Think of the OKTO Yacht, priced at $60-million, as a floating 66m mansion, which includes a foredeck helipad and giant 6m pool that can be filled with fresh or salt water. Other features on this five deck superyacht include: an elevator running from the lower to the bridge deck, an owner's balcony, six cabins, a home theater room, and lots more. Continue reading for a "making of" video and more pictures. Click here for a few bonus images.
First class suites sound nice, but air travel has come a long way since the 1950s - 1970s, and some even consider this period the Golden Age. With commercial flights being a new market, airlines struggled to top each other by offering the fanciest of meals, such as TWA's "full meal" to be served in-flight: soup, meat, salad, vegetables and dessert, complete with real glassware as well as a main lobster entree. Flying was so rare that passengers were given postcards during boarding with pictures of the plane or in-flight meal, to show their loved ones what the experience was like. "The tradition at the time was that you would use your in-flight time to write people you knew on the ground, describing your flight," said historian Guillaume de Syon. Continue reading for more pictures and information. Click here to view the first image in this week's funny autocorrect texts gallery.
Located at the 5-star Hotel Villa Honegg in Ennetburgen, Switzerland, the "Stairway to Heaven" infinity pool offers sweeping views of the valley below and Lake Lucerne. Unfortunately, you'll have to shell out £383 per night to stay in one of their standard double rooms. "Switzerland keeps surprising me with how gorgeous it is! The pool is nice but I mean c'mon, that view," said one user. The hotel was built in 1905, has 23 rooms, and is located 3,000-feet above sea level. Click here to view more pictures of the pool. Continue reading for another video and more information.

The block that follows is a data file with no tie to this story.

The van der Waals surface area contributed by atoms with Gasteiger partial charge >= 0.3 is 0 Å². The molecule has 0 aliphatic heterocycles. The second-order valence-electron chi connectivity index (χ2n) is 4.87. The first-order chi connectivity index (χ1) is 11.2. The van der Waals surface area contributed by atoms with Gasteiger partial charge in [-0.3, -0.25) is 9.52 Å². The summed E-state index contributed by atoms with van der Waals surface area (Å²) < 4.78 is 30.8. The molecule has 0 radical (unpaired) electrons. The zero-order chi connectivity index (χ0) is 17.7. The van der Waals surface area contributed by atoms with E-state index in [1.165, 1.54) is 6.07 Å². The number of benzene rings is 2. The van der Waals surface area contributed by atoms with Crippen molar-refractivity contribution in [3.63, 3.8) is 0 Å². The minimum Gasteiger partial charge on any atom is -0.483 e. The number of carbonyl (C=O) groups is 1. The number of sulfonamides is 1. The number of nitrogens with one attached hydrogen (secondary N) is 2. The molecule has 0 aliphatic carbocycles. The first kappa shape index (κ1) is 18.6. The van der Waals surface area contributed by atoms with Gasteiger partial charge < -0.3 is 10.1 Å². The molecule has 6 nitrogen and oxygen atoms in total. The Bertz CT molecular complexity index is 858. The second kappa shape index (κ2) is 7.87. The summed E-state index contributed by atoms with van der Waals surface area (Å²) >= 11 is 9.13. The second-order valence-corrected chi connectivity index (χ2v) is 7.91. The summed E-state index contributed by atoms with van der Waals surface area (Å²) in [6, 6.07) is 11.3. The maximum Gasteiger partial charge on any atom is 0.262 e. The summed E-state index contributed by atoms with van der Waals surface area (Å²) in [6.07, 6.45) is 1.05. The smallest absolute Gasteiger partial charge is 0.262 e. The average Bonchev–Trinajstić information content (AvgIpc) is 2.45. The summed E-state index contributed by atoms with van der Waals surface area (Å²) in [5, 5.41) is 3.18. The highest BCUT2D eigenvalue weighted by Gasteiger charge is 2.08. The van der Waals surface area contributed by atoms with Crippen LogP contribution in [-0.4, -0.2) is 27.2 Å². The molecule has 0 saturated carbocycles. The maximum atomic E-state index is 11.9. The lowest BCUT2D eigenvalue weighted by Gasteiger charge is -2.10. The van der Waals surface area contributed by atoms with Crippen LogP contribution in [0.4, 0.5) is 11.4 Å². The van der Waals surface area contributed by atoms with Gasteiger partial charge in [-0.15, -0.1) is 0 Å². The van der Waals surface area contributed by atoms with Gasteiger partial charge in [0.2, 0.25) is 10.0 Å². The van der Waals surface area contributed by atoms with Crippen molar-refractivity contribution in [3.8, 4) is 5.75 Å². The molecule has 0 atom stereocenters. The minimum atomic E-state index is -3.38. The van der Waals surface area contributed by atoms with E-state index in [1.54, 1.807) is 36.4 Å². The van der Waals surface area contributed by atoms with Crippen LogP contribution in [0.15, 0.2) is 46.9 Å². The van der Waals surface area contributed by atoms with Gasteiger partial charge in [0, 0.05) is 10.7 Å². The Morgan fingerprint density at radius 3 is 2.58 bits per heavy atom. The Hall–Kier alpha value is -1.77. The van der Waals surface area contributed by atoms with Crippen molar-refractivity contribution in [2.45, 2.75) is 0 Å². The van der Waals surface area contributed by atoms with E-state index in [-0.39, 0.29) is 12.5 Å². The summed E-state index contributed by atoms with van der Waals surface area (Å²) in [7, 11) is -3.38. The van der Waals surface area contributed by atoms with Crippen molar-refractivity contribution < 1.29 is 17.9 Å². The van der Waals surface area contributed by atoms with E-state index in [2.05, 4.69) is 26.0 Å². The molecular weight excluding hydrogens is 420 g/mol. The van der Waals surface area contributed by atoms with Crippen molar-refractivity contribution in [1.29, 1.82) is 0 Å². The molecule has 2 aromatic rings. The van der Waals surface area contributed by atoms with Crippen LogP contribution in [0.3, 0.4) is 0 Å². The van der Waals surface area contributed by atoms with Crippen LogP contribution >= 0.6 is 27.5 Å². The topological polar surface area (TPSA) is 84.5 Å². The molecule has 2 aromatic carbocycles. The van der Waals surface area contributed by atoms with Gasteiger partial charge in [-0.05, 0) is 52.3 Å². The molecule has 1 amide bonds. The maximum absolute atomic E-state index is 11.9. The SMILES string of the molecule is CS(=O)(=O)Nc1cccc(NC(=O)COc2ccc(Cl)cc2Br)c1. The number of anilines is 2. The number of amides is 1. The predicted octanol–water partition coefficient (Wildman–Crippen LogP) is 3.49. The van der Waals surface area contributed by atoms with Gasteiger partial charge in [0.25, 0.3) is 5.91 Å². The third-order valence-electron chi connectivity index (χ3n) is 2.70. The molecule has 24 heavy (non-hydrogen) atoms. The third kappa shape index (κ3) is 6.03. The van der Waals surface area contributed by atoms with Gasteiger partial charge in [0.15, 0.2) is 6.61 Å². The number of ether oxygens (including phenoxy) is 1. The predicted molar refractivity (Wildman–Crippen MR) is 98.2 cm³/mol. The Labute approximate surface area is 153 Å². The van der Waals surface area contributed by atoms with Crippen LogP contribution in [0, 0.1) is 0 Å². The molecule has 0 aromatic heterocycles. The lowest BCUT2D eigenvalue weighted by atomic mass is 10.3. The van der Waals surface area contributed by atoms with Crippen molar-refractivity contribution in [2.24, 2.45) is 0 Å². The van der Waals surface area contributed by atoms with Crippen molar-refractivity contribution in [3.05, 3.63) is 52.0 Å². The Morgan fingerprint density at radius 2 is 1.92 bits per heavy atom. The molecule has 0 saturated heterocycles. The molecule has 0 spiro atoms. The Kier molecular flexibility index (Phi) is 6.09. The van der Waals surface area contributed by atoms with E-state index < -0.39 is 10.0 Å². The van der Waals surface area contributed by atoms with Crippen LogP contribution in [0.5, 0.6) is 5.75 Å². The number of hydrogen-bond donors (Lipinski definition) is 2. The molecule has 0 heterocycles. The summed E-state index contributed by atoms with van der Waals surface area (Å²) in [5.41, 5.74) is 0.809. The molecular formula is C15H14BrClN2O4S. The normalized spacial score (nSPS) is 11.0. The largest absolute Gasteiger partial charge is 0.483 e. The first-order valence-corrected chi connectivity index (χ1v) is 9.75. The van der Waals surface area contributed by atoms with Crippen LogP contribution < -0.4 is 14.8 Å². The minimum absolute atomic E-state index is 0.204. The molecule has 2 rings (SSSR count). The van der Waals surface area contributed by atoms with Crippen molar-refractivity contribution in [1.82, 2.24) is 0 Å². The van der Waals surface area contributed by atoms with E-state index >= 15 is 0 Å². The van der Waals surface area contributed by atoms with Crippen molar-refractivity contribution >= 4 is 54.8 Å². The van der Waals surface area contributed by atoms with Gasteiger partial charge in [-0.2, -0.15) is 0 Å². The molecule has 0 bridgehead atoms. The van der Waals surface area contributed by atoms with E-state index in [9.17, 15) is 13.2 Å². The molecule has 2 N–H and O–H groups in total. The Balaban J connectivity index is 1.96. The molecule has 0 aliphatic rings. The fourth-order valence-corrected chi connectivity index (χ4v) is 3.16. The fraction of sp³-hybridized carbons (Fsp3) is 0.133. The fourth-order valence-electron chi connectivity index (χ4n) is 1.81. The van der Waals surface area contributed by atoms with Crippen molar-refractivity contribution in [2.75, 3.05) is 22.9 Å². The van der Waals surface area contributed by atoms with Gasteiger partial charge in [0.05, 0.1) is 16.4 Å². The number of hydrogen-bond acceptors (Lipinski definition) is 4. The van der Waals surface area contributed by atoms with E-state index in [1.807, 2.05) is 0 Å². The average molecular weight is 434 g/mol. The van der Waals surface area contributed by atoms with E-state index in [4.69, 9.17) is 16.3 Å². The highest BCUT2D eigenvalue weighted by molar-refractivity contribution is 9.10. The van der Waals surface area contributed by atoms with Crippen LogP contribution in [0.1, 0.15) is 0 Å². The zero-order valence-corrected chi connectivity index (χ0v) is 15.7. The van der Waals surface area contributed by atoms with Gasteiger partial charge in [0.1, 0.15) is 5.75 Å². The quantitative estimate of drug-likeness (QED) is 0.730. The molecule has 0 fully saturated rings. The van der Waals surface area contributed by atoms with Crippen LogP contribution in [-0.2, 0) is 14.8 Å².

Why bother with 5-star hotels, when you could experience the great outdoors in luxury, while being able to experience the 100-billion-plus stars in the Milky Way alone? Introducing PurePods, a solar-powered glass cabin that comes equipped with a full bedroom, living area, kitchenette, bathroom, and plenty of storage space for storing your outdoor gear. Click here to view the first image in this week's funny work pictures gallery. Continue reading for a viral video of the final event at the world memory championships.
Always wanted to visit the Mushroom Kingdom? Well, one apartment room rental on AirBnB is as close as you'll probably get, or at least until Nintendo decides to open their own theme park. Located in Lisbon, Portugal, computer programmer Andre Farinha spent $11,100 transforming a normal room into the ultimate Super Mario Bros. fantasy suite. Featuring themed walls, a Mario bedspread, two Nintendo 3DS devices (one in the bathroom), a Wii kiosk and 20 games. "Nintendo has many other brands, artists and movies that were a part of my childhoodThe '80s and early '90s are a part of my everyday life. I wanted the apartment to reflect that," said Farinha. Continue reading for more pictures and information.